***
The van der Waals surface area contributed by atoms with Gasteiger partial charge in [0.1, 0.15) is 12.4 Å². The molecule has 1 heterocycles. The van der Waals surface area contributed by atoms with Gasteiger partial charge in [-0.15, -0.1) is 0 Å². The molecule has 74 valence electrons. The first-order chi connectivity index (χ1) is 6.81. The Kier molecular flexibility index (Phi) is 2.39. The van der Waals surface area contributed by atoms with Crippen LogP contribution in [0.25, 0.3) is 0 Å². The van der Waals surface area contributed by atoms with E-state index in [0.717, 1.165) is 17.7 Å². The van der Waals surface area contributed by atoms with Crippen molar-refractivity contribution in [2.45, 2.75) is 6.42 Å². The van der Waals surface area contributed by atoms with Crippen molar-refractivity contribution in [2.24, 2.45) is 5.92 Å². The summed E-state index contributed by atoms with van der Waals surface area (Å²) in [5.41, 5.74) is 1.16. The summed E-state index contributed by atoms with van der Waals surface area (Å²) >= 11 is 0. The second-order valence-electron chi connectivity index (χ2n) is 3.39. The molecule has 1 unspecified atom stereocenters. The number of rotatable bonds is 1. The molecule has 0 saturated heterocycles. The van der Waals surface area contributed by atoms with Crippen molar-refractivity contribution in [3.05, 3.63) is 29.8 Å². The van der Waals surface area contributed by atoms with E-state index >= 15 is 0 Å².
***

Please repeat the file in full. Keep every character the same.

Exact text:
The van der Waals surface area contributed by atoms with Gasteiger partial charge in [0.1, 0.15) is 12.4 Å². The molecule has 1 heterocycles. The van der Waals surface area contributed by atoms with Gasteiger partial charge in [-0.15, -0.1) is 0 Å². The molecule has 74 valence electrons. The first-order chi connectivity index (χ1) is 6.81. The Kier molecular flexibility index (Phi) is 2.39. The van der Waals surface area contributed by atoms with Crippen LogP contribution in [0.25, 0.3) is 0 Å². The van der Waals surface area contributed by atoms with E-state index in [0.717, 1.165) is 17.7 Å². The van der Waals surface area contributed by atoms with Crippen molar-refractivity contribution in [2.45, 2.75) is 6.42 Å². The van der Waals surface area contributed by atoms with Crippen molar-refractivity contribution in [2.24, 2.45) is 5.92 Å². The summed E-state index contributed by atoms with van der Waals surface area (Å²) in [5.41, 5.74) is 1.16. The summed E-state index contributed by atoms with van der Waals surface area (Å²) >= 11 is 0. The second-order valence-electron chi connectivity index (χ2n) is 3.39. The molecule has 1 unspecified atom stereocenters. The number of rotatable bonds is 1. The molecule has 0 saturated heterocycles. The van der Waals surface area contributed by atoms with Crippen molar-refractivity contribution in [3.05, 3.63) is 29.8 Å². The van der Waals surface area contributed by atoms with E-state index >= 15 is 0 Å².